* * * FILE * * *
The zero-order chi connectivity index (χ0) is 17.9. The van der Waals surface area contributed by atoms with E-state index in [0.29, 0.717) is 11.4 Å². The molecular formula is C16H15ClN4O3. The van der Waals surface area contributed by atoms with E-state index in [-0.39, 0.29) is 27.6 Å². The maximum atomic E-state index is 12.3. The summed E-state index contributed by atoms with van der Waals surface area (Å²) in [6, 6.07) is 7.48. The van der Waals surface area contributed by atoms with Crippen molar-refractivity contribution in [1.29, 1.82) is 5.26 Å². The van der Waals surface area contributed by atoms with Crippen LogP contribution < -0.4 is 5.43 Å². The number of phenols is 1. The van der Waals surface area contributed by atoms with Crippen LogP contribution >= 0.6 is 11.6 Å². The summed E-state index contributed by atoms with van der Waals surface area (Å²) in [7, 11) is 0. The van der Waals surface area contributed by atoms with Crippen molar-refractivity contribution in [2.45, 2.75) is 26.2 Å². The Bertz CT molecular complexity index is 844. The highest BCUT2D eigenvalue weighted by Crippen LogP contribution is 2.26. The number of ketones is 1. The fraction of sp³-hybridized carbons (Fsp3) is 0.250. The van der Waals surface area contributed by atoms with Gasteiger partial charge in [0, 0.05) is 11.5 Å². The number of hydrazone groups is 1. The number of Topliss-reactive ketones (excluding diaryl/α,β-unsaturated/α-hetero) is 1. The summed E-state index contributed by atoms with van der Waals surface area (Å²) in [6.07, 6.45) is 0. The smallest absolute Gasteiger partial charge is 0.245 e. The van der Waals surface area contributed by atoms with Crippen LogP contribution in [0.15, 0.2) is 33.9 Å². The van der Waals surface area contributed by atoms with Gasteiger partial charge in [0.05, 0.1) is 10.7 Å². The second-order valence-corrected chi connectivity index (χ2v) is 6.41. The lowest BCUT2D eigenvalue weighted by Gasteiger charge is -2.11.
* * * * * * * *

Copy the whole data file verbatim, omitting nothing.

The zero-order chi connectivity index (χ0) is 17.9. The van der Waals surface area contributed by atoms with E-state index in [0.29, 0.717) is 11.4 Å². The molecular formula is C16H15ClN4O3. The van der Waals surface area contributed by atoms with E-state index in [-0.39, 0.29) is 27.6 Å². The maximum atomic E-state index is 12.3. The summed E-state index contributed by atoms with van der Waals surface area (Å²) in [6, 6.07) is 7.48. The van der Waals surface area contributed by atoms with Crippen molar-refractivity contribution in [1.29, 1.82) is 5.26 Å². The van der Waals surface area contributed by atoms with Crippen LogP contribution < -0.4 is 5.43 Å². The number of phenols is 1. The van der Waals surface area contributed by atoms with Crippen LogP contribution >= 0.6 is 11.6 Å². The summed E-state index contributed by atoms with van der Waals surface area (Å²) in [7, 11) is 0. The van der Waals surface area contributed by atoms with Crippen molar-refractivity contribution in [2.45, 2.75) is 26.2 Å². The Bertz CT molecular complexity index is 844. The highest BCUT2D eigenvalue weighted by Crippen LogP contribution is 2.26. The number of ketones is 1. The fraction of sp³-hybridized carbons (Fsp3) is 0.250. The van der Waals surface area contributed by atoms with Gasteiger partial charge in [0, 0.05) is 11.5 Å². The number of hydrazone groups is 1. The number of Topliss-reactive ketones (excluding diaryl/α,β-unsaturated/α-hetero) is 1. The summed E-state index contributed by atoms with van der Waals surface area (Å²) in [6.07, 6.45) is 0. The smallest absolute Gasteiger partial charge is 0.245 e. The van der Waals surface area contributed by atoms with Crippen LogP contribution in [0.15, 0.2) is 33.9 Å². The van der Waals surface area contributed by atoms with Gasteiger partial charge in [0.05, 0.1) is 10.7 Å². The second-order valence-corrected chi connectivity index (χ2v) is 6.41. The lowest BCUT2D eigenvalue weighted by Gasteiger charge is -2.11.